Function used to set time constraints and the counting method in methods (
seqe..) for event sequences such as
seqefsub for searching frequent subsequences or
seqeapplysub for checking occurrences of subsequences.
seqeconstraint(maxGap = -1, windowSize = -1, ageMin = -1, ageMax = -1, ageMaxEnd = -1, countMethod = 1)
The maximum time gap between two events
The maximum time span accepted for subsequences
Minimal start time position allowed for subsequences. Ignored when equal to -1 (default).
Maximal start time position allowed for subsequences. Ignored when equal to -1 (default).
Maximal end time position allowed for subsequences. Ignored when equal to -1 (default).
By default, subsequences are counted only
one time by sequence (
ageMaxEnd. If so, two events should not be separated by more
maxGap and the whole subsequence should not exceed a
windowSize time span.
The other parameters specify the start and end age of the subsequence,
it should start between
ageMax and finish
interpreted as the number of positions (time units) from the beginning
of the sequence.
There are 5 options for the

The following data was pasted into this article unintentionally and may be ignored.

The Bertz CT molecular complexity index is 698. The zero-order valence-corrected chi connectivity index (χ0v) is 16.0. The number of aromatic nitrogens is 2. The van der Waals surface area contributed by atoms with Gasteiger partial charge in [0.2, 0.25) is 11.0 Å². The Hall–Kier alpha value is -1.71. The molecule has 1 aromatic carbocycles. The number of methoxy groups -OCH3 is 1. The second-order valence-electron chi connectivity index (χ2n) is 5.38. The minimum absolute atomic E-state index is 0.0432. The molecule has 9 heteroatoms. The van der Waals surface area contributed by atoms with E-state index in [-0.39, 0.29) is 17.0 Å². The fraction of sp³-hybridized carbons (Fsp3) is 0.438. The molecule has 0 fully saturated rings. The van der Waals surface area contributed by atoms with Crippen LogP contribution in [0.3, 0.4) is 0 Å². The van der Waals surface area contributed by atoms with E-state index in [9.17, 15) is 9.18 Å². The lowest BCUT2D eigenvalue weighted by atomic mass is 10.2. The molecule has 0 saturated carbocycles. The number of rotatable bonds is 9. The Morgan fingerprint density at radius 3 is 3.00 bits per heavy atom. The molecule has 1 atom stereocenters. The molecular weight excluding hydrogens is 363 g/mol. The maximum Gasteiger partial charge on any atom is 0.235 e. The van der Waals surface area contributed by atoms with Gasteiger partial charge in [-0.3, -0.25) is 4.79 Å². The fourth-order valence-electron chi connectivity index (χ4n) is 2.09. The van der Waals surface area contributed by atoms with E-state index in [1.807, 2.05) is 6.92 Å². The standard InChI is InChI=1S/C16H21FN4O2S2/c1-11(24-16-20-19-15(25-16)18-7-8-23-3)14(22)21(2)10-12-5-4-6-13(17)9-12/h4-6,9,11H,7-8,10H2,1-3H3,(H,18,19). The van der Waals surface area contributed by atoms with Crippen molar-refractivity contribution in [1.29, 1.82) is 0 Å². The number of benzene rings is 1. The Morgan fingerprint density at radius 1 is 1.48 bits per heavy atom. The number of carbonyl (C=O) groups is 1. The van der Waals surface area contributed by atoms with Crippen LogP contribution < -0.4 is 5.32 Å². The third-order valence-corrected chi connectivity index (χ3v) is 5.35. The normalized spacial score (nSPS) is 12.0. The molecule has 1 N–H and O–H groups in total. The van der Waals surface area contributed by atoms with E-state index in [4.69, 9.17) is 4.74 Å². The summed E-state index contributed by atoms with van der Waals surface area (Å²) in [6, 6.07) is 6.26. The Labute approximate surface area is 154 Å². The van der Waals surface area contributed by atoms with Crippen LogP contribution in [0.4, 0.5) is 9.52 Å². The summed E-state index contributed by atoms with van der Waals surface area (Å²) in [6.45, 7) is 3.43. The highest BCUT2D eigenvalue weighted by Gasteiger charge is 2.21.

countMethod argument. (1) By default,
the count is the number of sequences that contain the subsequence (
Alternatives are (2)
"CDIST_O" (counts all distinct occurrences in each sequence including possibly overlapping occurrences, i.e., occurrences sharing a same event occurrence), (3)
"CWIN" (number of slidden windows of length
windowSize that contain an occurrence of the subsequence),
"CMINWIN" (number of minimal windows of occurrence) and (5)
"CDIST" (distinct occurrences without event occurrences overlap). See
A constraint object containing one item per constraint type.
Matthias Studer, Nicolas S. M<fc>ller and Reto B<fc>rgin (alternative counting methods) (with Gilbert Ritschard for the help page)
Joshi, Mahesh V., George Karypis, and Vipin Kumar (2001) A Universal Formulation of Sequential Patterns Proceedings of the KDD'2001 Workshop on Temporal Data Mining, San Francisco.
Ritschard, G., A. Gabadinho, N.S. M<fc>ller and M. Studer (2008), Mining event sequences: A social science perspective, International Journal of Data Mining, Modelling and Management, IJDMMM, 1(1), 68-90.